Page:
COVID-19 - WE ARE STILL OPEN FOR BUSINESS!
The workshop, in line with government guidelines, is closed to members of the public.
We are instead offering a collection and delivery service for all repairs, relieving you the
customer, of the need to carry out an unnecessary journey. Collections and deliveries are carried
out using social distancing measures. These measures will remain in place, even once the
lockdown has been ended, until such time as social distancing measures are relaxed.
Please call to discuss your repair or restoration needs where we can discuss how collection and delivery measures can best be tailored to your individual needs.
Andrew McLennan - Time After Time
One of the most important factors when dealing with wall clocks is the fixing of them to the wall. Most will hang from the wall on a screw, fixed into the wall with a rawl plug. Wall clocks do not just sit immobile on the wall. They are under stress and strain whilst being wound and set to time as well as polishing and dusting etc. Therefore the screw needs to be large enough and strong enough to withstand this. In addition the screw should be screwed into the wall with the screw head pointing upwards to allow the clock to slide down the shank of the screw and nestle against the wall. Whilst the door or bezel is open for winding and hand setting some wall clocks will tip side ways on the wall. Some clocks have an extra bracket to allow them to be screwed to the wall top and bottom. Others have thumbscrews on flat brackets at the bottom rear of the case. These are pointed and should be screwed into the wall so that they dig in to the wall slightly to prevent the case tipping. Another method is to glue small pieces of cork to the back of the clock case facing the wall to provide extra friction.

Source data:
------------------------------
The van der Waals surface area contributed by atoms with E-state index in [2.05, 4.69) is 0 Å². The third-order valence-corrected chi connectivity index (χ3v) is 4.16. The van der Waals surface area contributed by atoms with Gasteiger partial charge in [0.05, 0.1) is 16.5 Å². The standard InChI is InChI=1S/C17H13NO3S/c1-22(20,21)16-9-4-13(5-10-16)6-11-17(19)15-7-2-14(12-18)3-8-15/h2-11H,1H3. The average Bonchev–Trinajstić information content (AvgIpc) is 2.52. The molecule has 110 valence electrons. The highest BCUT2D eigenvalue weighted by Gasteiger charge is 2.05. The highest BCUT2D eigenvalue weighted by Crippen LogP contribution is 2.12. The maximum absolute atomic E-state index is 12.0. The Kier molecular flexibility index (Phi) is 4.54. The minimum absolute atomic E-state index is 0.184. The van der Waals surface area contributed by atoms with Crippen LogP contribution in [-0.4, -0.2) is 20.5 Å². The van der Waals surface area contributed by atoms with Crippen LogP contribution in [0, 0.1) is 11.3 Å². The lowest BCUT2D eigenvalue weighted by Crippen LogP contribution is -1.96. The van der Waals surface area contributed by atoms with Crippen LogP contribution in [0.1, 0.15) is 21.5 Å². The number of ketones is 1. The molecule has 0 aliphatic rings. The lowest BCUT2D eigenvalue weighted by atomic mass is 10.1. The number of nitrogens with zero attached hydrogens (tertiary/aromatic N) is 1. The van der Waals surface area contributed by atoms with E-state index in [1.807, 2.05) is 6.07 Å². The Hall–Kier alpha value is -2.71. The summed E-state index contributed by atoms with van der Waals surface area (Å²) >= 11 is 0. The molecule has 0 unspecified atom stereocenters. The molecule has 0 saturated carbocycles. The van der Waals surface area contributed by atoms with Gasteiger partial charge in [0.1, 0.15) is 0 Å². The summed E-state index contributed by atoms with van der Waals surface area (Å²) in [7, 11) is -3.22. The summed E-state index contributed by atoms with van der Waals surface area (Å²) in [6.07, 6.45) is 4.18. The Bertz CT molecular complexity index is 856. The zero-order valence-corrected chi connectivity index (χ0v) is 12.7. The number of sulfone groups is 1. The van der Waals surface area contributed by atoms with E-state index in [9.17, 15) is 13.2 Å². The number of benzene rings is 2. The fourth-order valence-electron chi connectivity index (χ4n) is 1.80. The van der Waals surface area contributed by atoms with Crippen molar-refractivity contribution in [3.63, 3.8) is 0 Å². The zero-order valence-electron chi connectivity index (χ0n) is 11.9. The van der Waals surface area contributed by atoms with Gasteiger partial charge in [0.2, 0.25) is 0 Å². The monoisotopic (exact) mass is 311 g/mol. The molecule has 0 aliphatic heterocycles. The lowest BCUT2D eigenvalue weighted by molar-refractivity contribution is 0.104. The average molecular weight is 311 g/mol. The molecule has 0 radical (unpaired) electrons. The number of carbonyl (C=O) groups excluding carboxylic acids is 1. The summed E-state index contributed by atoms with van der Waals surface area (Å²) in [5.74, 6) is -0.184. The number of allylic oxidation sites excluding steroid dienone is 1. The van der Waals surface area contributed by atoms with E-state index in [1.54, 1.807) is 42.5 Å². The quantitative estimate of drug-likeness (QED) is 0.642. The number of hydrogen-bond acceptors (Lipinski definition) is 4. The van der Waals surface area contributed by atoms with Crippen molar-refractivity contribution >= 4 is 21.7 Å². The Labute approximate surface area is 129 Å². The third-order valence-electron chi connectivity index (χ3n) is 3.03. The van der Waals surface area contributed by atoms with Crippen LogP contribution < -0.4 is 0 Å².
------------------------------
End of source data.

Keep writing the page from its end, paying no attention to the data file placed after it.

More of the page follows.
Some wall clocks such as Vienna regulators will also have lines and weights.
The winding of these follows the same principle as for the eight day longcase above. Others such as lantern clocks, cuckoo clocks or hooded wall clocks can have rope or chain. These are wound in the same manner as for a thirty hour longcase clock. Others are spring driven, and are usually wound by inserting a key into the winding holes on the dial. As with all clocks it is essential that the winding key is a good fit on the winding square. These clocks can have one, two or three winding holes and it is essential that all three are wound.In the case of an eight day clock, once a week and a thirty hour clock once a day. Most wall clocks will wind clockwise. However this is not always the case. Some can wind anti clockwise in all winding holes or in the case of American wall clocks the left and right hand winding holes will wind in different directions. For instance a spring wound American wall clock will wind clock wise in the left hand winding hole and anti clockwise in the right hand winding hole. For a weight driven American wall clock this will be reversed.
Please feel free to contact me for advice specific to your clock.